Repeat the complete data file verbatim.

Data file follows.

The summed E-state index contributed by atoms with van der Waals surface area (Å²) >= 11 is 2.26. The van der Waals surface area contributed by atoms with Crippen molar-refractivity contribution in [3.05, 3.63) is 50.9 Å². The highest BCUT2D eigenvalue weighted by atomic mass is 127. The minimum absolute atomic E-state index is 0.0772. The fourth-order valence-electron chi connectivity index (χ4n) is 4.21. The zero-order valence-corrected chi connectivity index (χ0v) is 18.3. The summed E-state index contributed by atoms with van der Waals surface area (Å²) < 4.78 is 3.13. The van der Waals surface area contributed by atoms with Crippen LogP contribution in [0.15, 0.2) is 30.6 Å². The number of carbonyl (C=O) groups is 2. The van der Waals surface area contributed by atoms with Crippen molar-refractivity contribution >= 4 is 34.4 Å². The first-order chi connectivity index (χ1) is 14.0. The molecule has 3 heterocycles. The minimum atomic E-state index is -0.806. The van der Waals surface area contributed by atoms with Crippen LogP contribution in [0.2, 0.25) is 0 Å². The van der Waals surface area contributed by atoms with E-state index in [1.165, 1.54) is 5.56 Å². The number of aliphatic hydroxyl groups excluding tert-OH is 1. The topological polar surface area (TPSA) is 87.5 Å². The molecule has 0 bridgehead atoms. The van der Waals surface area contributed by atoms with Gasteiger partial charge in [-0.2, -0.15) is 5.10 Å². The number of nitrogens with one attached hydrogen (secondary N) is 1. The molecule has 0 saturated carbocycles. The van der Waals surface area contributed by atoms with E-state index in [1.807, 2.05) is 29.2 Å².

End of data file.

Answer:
The summed E-state index contributed by atoms with van der Waals surface area (Å²) >= 11 is 2.26. The van der Waals surface area contributed by atoms with Crippen molar-refractivity contribution in [3.05, 3.63) is 50.9 Å². The highest BCUT2D eigenvalue weighted by atomic mass is 127. The minimum absolute atomic E-state index is 0.0772. The fourth-order valence-electron chi connectivity index (χ4n) is 4.21. The zero-order valence-corrected chi connectivity index (χ0v) is 18.3. The summed E-state index contributed by atoms with van der Waals surface area (Å²) < 4.78 is 3.13. The van der Waals surface area contributed by atoms with Crippen LogP contribution in [0.15, 0.2) is 30.6 Å². The number of carbonyl (C=O) groups is 2. The van der Waals surface area contributed by atoms with Crippen molar-refractivity contribution >= 4 is 34.4 Å². The first-order chi connectivity index (χ1) is 14.0. The molecule has 3 heterocycles. The minimum atomic E-state index is -0.806. The van der Waals surface area contributed by atoms with Crippen LogP contribution in [0.2, 0.25) is 0 Å². The van der Waals surface area contributed by atoms with E-state index in [1.165, 1.54) is 5.56 Å². The number of aliphatic hydroxyl groups excluding tert-OH is 1. The topological polar surface area (TPSA) is 87.5 Å². The molecule has 0 bridgehead atoms. The van der Waals surface area contributed by atoms with Gasteiger partial charge in [-0.2, -0.15) is 5.10 Å². The number of nitrogens with one attached hydrogen (secondary N) is 1. The molecule has 0 saturated carbocycles. The van der Waals surface area contributed by atoms with E-state index in [1.807, 2.05) is 29.2 Å².